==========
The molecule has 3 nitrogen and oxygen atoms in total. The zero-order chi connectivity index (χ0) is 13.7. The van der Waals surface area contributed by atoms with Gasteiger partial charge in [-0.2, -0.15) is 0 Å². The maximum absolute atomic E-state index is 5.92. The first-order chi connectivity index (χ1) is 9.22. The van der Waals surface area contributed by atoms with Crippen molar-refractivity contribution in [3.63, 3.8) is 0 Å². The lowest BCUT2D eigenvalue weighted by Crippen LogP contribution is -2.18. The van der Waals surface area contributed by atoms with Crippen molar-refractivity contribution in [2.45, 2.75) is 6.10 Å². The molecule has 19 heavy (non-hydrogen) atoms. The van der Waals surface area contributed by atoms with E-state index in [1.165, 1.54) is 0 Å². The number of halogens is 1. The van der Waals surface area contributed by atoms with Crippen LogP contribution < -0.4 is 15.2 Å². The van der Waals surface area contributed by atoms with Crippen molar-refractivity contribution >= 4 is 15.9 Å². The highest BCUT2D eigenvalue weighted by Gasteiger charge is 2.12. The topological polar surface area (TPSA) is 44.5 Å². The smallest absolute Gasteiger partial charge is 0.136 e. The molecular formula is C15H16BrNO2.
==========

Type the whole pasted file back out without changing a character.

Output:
The molecule has 3 nitrogen and oxygen atoms in total. The zero-order chi connectivity index (χ0) is 13.7. The van der Waals surface area contributed by atoms with Gasteiger partial charge in [-0.2, -0.15) is 0 Å². The maximum absolute atomic E-state index is 5.92. The first-order chi connectivity index (χ1) is 9.22. The van der Waals surface area contributed by atoms with Crippen molar-refractivity contribution in [3.63, 3.8) is 0 Å². The lowest BCUT2D eigenvalue weighted by Crippen LogP contribution is -2.18. The van der Waals surface area contributed by atoms with Crippen molar-refractivity contribution in [2.45, 2.75) is 6.10 Å². The molecule has 19 heavy (non-hydrogen) atoms. The van der Waals surface area contributed by atoms with E-state index in [1.165, 1.54) is 0 Å². The number of halogens is 1. The van der Waals surface area contributed by atoms with Crippen LogP contribution < -0.4 is 15.2 Å². The van der Waals surface area contributed by atoms with Crippen molar-refractivity contribution >= 4 is 15.9 Å². The highest BCUT2D eigenvalue weighted by Gasteiger charge is 2.12. The topological polar surface area (TPSA) is 44.5 Å². The smallest absolute Gasteiger partial charge is 0.136 e. The molecular formula is C15H16BrNO2.